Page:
Eigen-Similarity Integral (ESI) - A New Concept for Invariant Image Similarity Detection

Award Information
Agency: Department of Defense
Branch: Air Force
Contract: F49620-03-C-0073
Agency Tracking Number: F033-0122
Amount: $100,000.00
Phase: Phase I
Program: STTR
Awards Year: 2003
Solicitation Year: N/A
Solicitation Topic Code: N/A
Solicitation Number: N/A
Small Business Information
12152 Windsor Hall Way, Herndon, VA, 20170
HUBZone Owned: N
Woman Owned: N
Socially and Economically Disadvantaged: N
Principal Investigator
 Plamen Petrov
 Executive VP Tech
 (402) 384-9893
Business Contact
 Lana Stoyen
Title: President
Phone: (571) 323-0080
Email: lana@21csi.com
Research Institution
 Julie Totten
 6001 Dodge Street
Omaha, NE, 20170
 (402) 554-2286
 Nonprofit college or university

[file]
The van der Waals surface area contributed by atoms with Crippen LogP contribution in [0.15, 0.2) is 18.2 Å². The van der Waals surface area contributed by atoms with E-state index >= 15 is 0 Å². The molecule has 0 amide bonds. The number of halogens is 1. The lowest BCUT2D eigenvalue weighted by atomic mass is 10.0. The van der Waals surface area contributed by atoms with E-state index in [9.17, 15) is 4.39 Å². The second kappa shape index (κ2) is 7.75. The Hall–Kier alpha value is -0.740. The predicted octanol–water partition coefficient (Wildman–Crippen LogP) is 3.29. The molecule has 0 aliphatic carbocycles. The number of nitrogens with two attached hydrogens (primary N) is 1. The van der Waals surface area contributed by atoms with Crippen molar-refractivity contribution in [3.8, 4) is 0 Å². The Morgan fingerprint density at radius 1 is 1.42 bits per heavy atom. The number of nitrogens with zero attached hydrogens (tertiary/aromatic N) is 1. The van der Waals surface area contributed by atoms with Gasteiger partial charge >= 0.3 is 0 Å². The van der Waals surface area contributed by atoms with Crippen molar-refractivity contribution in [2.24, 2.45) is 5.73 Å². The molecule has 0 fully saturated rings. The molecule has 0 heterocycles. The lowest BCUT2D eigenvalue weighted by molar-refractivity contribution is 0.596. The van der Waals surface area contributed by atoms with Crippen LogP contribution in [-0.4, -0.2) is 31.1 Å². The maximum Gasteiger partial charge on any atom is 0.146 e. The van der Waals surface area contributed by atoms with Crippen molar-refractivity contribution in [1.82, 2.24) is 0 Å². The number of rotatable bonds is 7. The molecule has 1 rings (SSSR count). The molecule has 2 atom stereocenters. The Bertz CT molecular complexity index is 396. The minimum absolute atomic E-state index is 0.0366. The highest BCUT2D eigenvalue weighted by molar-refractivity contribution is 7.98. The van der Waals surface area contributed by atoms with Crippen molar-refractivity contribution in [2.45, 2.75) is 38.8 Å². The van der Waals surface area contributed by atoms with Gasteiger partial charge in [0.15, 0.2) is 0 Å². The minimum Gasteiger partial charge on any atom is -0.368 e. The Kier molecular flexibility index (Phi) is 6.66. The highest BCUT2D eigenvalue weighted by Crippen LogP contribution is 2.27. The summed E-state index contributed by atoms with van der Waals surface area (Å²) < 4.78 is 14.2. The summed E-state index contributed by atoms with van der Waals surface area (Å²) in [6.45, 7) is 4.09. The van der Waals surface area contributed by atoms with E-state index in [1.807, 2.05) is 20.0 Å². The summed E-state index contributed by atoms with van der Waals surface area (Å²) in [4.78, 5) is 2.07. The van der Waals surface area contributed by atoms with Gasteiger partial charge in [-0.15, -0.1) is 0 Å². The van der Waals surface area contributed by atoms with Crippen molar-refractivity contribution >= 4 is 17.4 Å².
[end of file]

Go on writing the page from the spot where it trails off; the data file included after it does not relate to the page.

Most of today's precision guided weapons use Global Positioning System (GPS) signals to gain improved accuracy. But, as Operation Iraqi Freedom recently showed, foreign militaries have equipment to locally jam GPS signals. Another effective method ofautonomous navigation is necessary to ensure mission success. Similar to rudimentary terrain recognition used in early cruise missiles, the matching of terrain video images with onboard digitized terrain information can be used to accurately provide aplatform with effective positional awareness. The team of 21st Century Systems, Inc. and the University of Nebraska at Omaha is pleased to address the first step in achieving this worthy goal. Our proposed research focuses on developing a mathematicallysound approach for image similarity detection and extraction. The project is aimed at the development of a methodology that is suitable for various military weapon system applications such as target identification and autonomous navigation of unmannedvehicles. The method is based on the Eigen-similarity of a set of image features. We call this concept the Eigen-Similarity Integral (ESI). The advantages of an ESI-based method for comparing and matching the dominant components of images includecomputation effectiveness, uniqueness, flexibility, and conciseness. The ability to perform a computationally effective comparison of real-time images with images or video from a library is a key enabling technology for many military and commercialactivities. Militarily speaking, this capability could be used for automated target recognition, automated target tracking, and autonomous navigation for unmanned weapon systems. Certainly, a navigation or targeting system based solely on GPS is neitherrobust nor fault-tolerant. An ESI-based navigation system would provide that advantage. An ESI-based software application would accelerate the exploitation of intelligence and UAV camera imagery and ground moving target indicator (GMTI) video. Using theESI-based image discerning capability of GMTI video, contextual map data, and intelligent agents, this application of our research could assist with target recognition, target tracking, and detection through clutter (i.e., trees). Many non-militaryapplications involving video monitoring would benefit strongly from the core concept: facility and physical security, traffic monitoring, and others. Indeed, the Homeland Defense arena could make excellent use of the results of this research.

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